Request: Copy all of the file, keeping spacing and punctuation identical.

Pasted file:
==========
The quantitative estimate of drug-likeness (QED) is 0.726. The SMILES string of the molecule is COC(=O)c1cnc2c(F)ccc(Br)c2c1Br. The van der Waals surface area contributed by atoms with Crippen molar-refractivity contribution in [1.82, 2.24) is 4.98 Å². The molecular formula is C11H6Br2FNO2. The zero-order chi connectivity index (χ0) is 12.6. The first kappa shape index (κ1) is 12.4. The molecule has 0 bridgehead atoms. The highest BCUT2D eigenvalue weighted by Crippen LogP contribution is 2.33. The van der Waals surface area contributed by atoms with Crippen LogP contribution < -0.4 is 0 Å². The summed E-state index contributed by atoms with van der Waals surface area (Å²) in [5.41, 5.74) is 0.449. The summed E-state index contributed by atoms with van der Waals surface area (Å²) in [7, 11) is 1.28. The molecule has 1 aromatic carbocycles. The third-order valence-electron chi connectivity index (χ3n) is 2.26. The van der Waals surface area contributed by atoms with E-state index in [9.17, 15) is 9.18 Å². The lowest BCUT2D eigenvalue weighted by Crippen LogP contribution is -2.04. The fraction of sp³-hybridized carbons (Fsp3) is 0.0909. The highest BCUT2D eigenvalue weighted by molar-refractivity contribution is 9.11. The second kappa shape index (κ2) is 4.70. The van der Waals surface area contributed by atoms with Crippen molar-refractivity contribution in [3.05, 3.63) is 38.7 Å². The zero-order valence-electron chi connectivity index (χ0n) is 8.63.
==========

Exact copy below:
The quantitative estimate of drug-likeness (QED) is 0.726. The SMILES string of the molecule is COC(=O)c1cnc2c(F)ccc(Br)c2c1Br. The van der Waals surface area contributed by atoms with Crippen molar-refractivity contribution in [1.82, 2.24) is 4.98 Å². The molecular formula is C11H6Br2FNO2. The zero-order chi connectivity index (χ0) is 12.6. The first kappa shape index (κ1) is 12.4. The molecule has 0 bridgehead atoms. The highest BCUT2D eigenvalue weighted by Crippen LogP contribution is 2.33. The van der Waals surface area contributed by atoms with Crippen LogP contribution < -0.4 is 0 Å². The summed E-state index contributed by atoms with van der Waals surface area (Å²) in [5.41, 5.74) is 0.449. The summed E-state index contributed by atoms with van der Waals surface area (Å²) in [7, 11) is 1.28. The molecule has 1 aromatic carbocycles. The third-order valence-electron chi connectivity index (χ3n) is 2.26. The van der Waals surface area contributed by atoms with E-state index in [9.17, 15) is 9.18 Å². The lowest BCUT2D eigenvalue weighted by Crippen LogP contribution is -2.04. The fraction of sp³-hybridized carbons (Fsp3) is 0.0909. The highest BCUT2D eigenvalue weighted by molar-refractivity contribution is 9.11. The second kappa shape index (κ2) is 4.70. The van der Waals surface area contributed by atoms with Crippen molar-refractivity contribution in [3.05, 3.63) is 38.7 Å². The zero-order valence-electron chi connectivity index (χ0n) is 8.63.